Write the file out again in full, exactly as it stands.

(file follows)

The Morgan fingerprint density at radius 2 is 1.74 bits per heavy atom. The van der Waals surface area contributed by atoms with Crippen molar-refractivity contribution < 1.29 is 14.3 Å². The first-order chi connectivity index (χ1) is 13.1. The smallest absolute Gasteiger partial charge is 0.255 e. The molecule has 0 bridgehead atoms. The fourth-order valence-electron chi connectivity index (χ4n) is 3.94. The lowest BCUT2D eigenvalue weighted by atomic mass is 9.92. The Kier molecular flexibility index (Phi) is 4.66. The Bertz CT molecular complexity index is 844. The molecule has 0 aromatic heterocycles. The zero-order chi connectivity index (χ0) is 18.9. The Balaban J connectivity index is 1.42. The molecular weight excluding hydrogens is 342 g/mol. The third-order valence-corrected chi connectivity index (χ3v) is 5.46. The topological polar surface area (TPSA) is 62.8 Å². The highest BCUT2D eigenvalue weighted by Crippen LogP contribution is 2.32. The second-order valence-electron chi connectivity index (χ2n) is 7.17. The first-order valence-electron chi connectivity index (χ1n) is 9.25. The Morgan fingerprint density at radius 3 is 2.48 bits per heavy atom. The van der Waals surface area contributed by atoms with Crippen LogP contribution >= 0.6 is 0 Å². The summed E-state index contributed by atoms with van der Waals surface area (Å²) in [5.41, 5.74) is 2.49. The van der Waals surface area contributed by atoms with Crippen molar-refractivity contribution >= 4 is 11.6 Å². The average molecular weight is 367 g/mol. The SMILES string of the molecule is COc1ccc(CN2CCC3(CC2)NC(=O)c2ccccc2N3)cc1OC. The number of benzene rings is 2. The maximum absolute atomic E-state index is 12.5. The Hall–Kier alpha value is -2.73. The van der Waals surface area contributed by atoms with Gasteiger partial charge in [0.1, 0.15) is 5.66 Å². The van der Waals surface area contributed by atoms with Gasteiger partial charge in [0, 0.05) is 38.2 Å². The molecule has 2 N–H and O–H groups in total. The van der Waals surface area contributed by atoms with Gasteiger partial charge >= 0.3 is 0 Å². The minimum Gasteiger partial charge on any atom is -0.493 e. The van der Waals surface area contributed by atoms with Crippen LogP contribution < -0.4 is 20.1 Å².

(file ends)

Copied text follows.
The Morgan fingerprint density at radius 2 is 1.74 bits per heavy atom. The van der Waals surface area contributed by atoms with Crippen molar-refractivity contribution < 1.29 is 14.3 Å². The first-order chi connectivity index (χ1) is 13.1. The smallest absolute Gasteiger partial charge is 0.255 e. The molecule has 0 bridgehead atoms. The fourth-order valence-electron chi connectivity index (χ4n) is 3.94. The lowest BCUT2D eigenvalue weighted by atomic mass is 9.92. The Kier molecular flexibility index (Phi) is 4.66. The Bertz CT molecular complexity index is 844. The molecule has 0 aromatic heterocycles. The zero-order chi connectivity index (χ0) is 18.9. The Balaban J connectivity index is 1.42. The molecular weight excluding hydrogens is 342 g/mol. The third-order valence-corrected chi connectivity index (χ3v) is 5.46. The topological polar surface area (TPSA) is 62.8 Å². The highest BCUT2D eigenvalue weighted by Crippen LogP contribution is 2.32. The second-order valence-electron chi connectivity index (χ2n) is 7.17. The first-order valence-electron chi connectivity index (χ1n) is 9.25. The Morgan fingerprint density at radius 3 is 2.48 bits per heavy atom. The van der Waals surface area contributed by atoms with Crippen LogP contribution >= 0.6 is 0 Å². The summed E-state index contributed by atoms with van der Waals surface area (Å²) in [5.41, 5.74) is 2.49. The van der Waals surface area contributed by atoms with Crippen molar-refractivity contribution >= 4 is 11.6 Å². The average molecular weight is 367 g/mol. The SMILES string of the molecule is COc1ccc(CN2CCC3(CC2)NC(=O)c2ccccc2N3)cc1OC. The number of benzene rings is 2. The maximum absolute atomic E-state index is 12.5. The Hall–Kier alpha value is -2.73. The van der Waals surface area contributed by atoms with Gasteiger partial charge in [0.1, 0.15) is 5.66 Å². The van der Waals surface area contributed by atoms with Gasteiger partial charge in [0, 0.05) is 38.2 Å². The molecule has 2 N–H and O–H groups in total. The van der Waals surface area contributed by atoms with Gasteiger partial charge >= 0.3 is 0 Å². The minimum Gasteiger partial charge on any atom is -0.493 e. The van der Waals surface area contributed by atoms with Crippen LogP contribution < -0.4 is 20.1 Å².